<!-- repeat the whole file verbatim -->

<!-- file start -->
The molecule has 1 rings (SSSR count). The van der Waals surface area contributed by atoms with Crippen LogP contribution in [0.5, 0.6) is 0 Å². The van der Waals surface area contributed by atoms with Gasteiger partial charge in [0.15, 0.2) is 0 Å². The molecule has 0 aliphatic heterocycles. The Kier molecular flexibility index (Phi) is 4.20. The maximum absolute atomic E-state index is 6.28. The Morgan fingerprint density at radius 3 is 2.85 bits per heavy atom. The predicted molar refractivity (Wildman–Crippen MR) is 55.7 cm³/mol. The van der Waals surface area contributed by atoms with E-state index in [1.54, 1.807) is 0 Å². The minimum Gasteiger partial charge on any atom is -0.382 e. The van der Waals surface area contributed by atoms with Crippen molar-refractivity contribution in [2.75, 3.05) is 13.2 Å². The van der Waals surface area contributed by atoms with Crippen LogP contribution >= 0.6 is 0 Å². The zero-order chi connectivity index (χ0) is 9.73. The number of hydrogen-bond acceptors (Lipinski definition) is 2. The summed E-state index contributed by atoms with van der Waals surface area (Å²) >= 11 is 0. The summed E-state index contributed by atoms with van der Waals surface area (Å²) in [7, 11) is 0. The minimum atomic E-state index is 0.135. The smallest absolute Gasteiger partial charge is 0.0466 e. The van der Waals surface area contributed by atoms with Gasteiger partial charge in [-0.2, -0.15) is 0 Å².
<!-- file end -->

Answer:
The molecule has 1 rings (SSSR count). The van der Waals surface area contributed by atoms with Crippen LogP contribution in [0.5, 0.6) is 0 Å². The van der Waals surface area contributed by atoms with Gasteiger partial charge in [0.15, 0.2) is 0 Å². The molecule has 0 aliphatic heterocycles. The Kier molecular flexibility index (Phi) is 4.20. The maximum absolute atomic E-state index is 6.28. The Morgan fingerprint density at radius 3 is 2.85 bits per heavy atom. The predicted molar refractivity (Wildman–Crippen MR) is 55.7 cm³/mol. The van der Waals surface area contributed by atoms with E-state index in [1.54, 1.807) is 0 Å². The minimum Gasteiger partial charge on any atom is -0.382 e. The van der Waals surface area contributed by atoms with Crippen molar-refractivity contribution in [2.75, 3.05) is 13.2 Å². The van der Waals surface area contributed by atoms with Crippen LogP contribution >= 0.6 is 0 Å². The zero-order chi connectivity index (χ0) is 9.73. The number of hydrogen-bond acceptors (Lipinski definition) is 2. The summed E-state index contributed by atoms with van der Waals surface area (Å²) >= 11 is 0. The summed E-state index contributed by atoms with van der Waals surface area (Å²) in [7, 11) is 0. The minimum atomic E-state index is 0.135. The smallest absolute Gasteiger partial charge is 0.0466 e. The van der Waals surface area contributed by atoms with Gasteiger partial charge in [-0.2, -0.15) is 0 Å².